MMG has been fined more than $40 000 for its zinc spill in 2009.
In October 2009, it suffered a zinc spill from a pipeline which transports slurry concentrates.
The failure in the pipeline, which transfers slurry from mine operations at Lawn Hill to the dewatering and port facilities at Karumba on the Gulf of Carpentaria, occurred at approximately the 115 kilometre point of the 304 kilometre pipeline.
Around 300 tonnes of zinc slurry, which consisted of about 160 tonnes of zinc metal, poured out of the pipeline.
Despite pumping being stopped upon discovery of the failure, there was still a discharge of zinc concentrate slurry at the area.
Following an initial investigation, Queensland’s Department of Environment and Resource Management (DERM) said there was no danger to waterways or drainage areas from the spill.
"DERM is satisfied that the mine has so far taken appropriate measures to mitigate the impact of the incident,” DERM northern regional services director Rob Lawrence told Australian Mining at the time.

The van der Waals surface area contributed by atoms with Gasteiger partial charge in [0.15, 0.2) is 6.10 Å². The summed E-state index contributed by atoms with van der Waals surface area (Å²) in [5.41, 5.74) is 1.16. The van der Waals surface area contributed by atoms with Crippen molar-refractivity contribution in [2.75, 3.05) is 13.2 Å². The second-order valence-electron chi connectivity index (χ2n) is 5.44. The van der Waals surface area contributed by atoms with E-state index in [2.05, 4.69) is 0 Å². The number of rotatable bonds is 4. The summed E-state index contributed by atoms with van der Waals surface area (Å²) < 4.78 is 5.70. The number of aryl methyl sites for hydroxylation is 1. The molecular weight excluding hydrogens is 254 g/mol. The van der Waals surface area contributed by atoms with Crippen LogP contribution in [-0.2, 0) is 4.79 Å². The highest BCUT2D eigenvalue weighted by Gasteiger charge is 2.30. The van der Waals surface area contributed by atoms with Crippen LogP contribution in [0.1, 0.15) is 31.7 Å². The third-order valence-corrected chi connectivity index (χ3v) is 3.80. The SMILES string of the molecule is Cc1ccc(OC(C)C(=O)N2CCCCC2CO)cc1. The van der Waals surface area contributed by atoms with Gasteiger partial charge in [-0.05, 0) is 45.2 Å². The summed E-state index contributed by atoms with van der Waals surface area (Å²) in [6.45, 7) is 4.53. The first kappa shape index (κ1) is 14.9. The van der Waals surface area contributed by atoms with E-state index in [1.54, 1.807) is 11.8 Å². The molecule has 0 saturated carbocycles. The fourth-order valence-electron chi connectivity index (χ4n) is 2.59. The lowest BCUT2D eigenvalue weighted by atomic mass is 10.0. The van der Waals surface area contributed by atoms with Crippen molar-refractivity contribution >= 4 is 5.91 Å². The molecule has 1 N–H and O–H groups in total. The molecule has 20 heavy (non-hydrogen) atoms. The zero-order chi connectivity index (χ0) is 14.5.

The miner has now been fined for this incident.
It pled guilty to once charge of unlawfully causing material environmental harm, the Brisbane Times reported.
According to the QLD Department of Environment and Heritage Protection, after the spill "the company immediately erected fencing following the discharge to protect grazing cattle and has spent almost $10 million on incident response and remediation, including replacing contaminated soil with clean fill".
MMG was ordered to pay $5000 for investigation costs, and $40 000 to an environmental project.
This is not the first time the miner has faced court over environmental charges.
In 2010 it was under fire for ‘hazardous waste water management".
It was alleged that the zinc mine discharged waste water into Page Creek during the heavy wet season in January 2008.
As a result of this MMG Century faced a potential maximum penalty of $832 500 for each charge.
Speaking to Australian Mining, MMG Stakeholder Relations Manager Matt Foran stated that while MMG was unable to comment on the charges, it was one of a number of companies that was effected during the heavy wet season and at the time had spent $350 000 in its clean up process and has committed a further $8 million towards corrective improvements of its water management system.